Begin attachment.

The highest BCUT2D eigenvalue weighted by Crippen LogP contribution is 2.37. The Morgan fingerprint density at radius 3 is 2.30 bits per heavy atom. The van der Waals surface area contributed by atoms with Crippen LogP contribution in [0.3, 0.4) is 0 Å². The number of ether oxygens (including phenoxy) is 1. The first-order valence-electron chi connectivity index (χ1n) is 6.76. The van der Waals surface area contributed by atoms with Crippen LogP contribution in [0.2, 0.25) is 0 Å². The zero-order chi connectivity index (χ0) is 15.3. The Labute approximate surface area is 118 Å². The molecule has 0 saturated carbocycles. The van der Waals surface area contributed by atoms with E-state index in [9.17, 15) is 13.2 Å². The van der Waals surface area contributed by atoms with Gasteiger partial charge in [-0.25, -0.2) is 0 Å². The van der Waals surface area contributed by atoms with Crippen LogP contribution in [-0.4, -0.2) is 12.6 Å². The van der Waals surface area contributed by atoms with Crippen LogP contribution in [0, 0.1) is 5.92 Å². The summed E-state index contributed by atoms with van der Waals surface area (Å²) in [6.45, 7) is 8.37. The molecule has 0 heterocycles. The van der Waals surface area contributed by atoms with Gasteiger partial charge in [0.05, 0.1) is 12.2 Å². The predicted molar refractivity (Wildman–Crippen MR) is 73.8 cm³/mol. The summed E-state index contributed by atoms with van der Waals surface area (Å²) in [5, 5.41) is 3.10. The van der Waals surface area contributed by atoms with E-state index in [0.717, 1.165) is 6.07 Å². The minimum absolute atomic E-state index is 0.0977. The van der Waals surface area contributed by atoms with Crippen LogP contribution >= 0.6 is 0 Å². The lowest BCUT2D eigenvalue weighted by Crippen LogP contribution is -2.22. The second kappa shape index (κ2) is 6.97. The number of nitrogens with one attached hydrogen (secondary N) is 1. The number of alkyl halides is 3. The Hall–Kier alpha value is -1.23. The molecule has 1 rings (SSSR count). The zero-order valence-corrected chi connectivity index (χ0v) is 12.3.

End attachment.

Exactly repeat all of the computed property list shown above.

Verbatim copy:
The highest BCUT2D eigenvalue weighted by Crippen LogP contribution is 2.37. The Morgan fingerprint density at radius 3 is 2.30 bits per heavy atom. The van der Waals surface area contributed by atoms with Crippen LogP contribution in [0.3, 0.4) is 0 Å². The number of ether oxygens (including phenoxy) is 1. The first-order valence-electron chi connectivity index (χ1n) is 6.76. The van der Waals surface area contributed by atoms with Crippen LogP contribution in [0.2, 0.25) is 0 Å². The zero-order chi connectivity index (χ0) is 15.3. The Labute approximate surface area is 118 Å². The molecule has 0 saturated carbocycles. The van der Waals surface area contributed by atoms with E-state index in [9.17, 15) is 13.2 Å². The van der Waals surface area contributed by atoms with Gasteiger partial charge in [-0.25, -0.2) is 0 Å². The van der Waals surface area contributed by atoms with Crippen LogP contribution in [-0.4, -0.2) is 12.6 Å². The van der Waals surface area contributed by atoms with Crippen LogP contribution in [0, 0.1) is 5.92 Å². The summed E-state index contributed by atoms with van der Waals surface area (Å²) in [6.45, 7) is 8.37. The molecule has 0 heterocycles. The van der Waals surface area contributed by atoms with Gasteiger partial charge in [0.05, 0.1) is 12.2 Å². The predicted molar refractivity (Wildman–Crippen MR) is 73.8 cm³/mol. The summed E-state index contributed by atoms with van der Waals surface area (Å²) in [5, 5.41) is 3.10. The van der Waals surface area contributed by atoms with E-state index in [0.717, 1.165) is 6.07 Å². The minimum absolute atomic E-state index is 0.0977. The van der Waals surface area contributed by atoms with Crippen LogP contribution >= 0.6 is 0 Å². The lowest BCUT2D eigenvalue weighted by Crippen LogP contribution is -2.22. The second kappa shape index (κ2) is 6.97. The number of nitrogens with one attached hydrogen (secondary N) is 1. The number of alkyl halides is 3. The Hall–Kier alpha value is -1.23. The molecule has 1 rings (SSSR count). The zero-order valence-corrected chi connectivity index (χ0v) is 12.3.